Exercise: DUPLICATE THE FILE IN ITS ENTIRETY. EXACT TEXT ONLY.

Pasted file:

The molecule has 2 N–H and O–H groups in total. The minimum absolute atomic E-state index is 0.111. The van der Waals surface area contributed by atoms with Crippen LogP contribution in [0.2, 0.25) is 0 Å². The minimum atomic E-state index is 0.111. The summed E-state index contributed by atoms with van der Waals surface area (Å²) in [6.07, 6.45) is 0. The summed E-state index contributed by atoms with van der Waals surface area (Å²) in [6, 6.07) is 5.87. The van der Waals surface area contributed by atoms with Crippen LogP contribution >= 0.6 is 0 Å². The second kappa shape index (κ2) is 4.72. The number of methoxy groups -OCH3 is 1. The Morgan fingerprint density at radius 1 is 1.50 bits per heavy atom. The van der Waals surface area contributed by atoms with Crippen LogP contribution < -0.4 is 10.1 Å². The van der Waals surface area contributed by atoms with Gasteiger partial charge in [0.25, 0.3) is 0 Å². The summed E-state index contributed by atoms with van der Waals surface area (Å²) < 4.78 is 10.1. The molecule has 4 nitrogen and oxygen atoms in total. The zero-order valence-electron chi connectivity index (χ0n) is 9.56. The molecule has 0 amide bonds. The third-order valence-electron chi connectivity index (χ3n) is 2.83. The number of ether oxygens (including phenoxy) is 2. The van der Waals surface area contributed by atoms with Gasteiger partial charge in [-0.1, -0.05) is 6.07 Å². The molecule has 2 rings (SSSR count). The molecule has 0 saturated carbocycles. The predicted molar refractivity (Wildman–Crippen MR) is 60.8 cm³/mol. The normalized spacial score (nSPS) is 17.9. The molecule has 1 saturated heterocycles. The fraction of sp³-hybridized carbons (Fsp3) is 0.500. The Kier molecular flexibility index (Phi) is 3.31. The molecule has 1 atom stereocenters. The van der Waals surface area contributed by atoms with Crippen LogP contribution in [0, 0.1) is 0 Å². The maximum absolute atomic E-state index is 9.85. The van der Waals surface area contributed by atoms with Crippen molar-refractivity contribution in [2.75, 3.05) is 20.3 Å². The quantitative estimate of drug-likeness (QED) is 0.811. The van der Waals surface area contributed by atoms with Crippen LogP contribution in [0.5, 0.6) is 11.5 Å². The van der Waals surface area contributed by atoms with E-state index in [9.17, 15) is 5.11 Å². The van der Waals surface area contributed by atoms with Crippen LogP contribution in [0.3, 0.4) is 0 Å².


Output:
The molecule has 2 N–H and O–H groups in total. The minimum absolute atomic E-state index is 0.111. The van der Waals surface area contributed by atoms with Crippen LogP contribution in [0.2, 0.25) is 0 Å². The minimum atomic E-state index is 0.111. The summed E-state index contributed by atoms with van der Waals surface area (Å²) in [6.07, 6.45) is 0. The summed E-state index contributed by atoms with van der Waals surface area (Å²) in [6, 6.07) is 5.87. The van der Waals surface area contributed by atoms with Crippen LogP contribution >= 0.6 is 0 Å². The second kappa shape index (κ2) is 4.72. The number of methoxy groups -OCH3 is 1. The Morgan fingerprint density at radius 1 is 1.50 bits per heavy atom. The van der Waals surface area contributed by atoms with Crippen LogP contribution < -0.4 is 10.1 Å². The van der Waals surface area contributed by atoms with Gasteiger partial charge in [0.25, 0.3) is 0 Å². The summed E-state index contributed by atoms with van der Waals surface area (Å²) < 4.78 is 10.1. The molecule has 4 nitrogen and oxygen atoms in total. The zero-order valence-electron chi connectivity index (χ0n) is 9.56. The molecule has 0 amide bonds. The third-order valence-electron chi connectivity index (χ3n) is 2.83. The number of ether oxygens (including phenoxy) is 2. The van der Waals surface area contributed by atoms with Gasteiger partial charge in [-0.1, -0.05) is 6.07 Å². The molecule has 2 rings (SSSR count). The molecule has 0 saturated carbocycles. The predicted molar refractivity (Wildman–Crippen MR) is 60.8 cm³/mol. The normalized spacial score (nSPS) is 17.9. The molecule has 1 saturated heterocycles. The fraction of sp³-hybridized carbons (Fsp3) is 0.500. The Kier molecular flexibility index (Phi) is 3.31. The molecule has 1 atom stereocenters. The van der Waals surface area contributed by atoms with Crippen LogP contribution in [0, 0.1) is 0 Å². The maximum absolute atomic E-state index is 9.85. The van der Waals surface area contributed by atoms with Crippen molar-refractivity contribution in [2.75, 3.05) is 20.3 Å². The quantitative estimate of drug-likeness (QED) is 0.811. The van der Waals surface area contributed by atoms with Crippen LogP contribution in [0.5, 0.6) is 11.5 Å². The van der Waals surface area contributed by atoms with E-state index in [9.17, 15) is 5.11 Å². The van der Waals surface area contributed by atoms with Crippen LogP contribution in [0.3, 0.4) is 0 Å².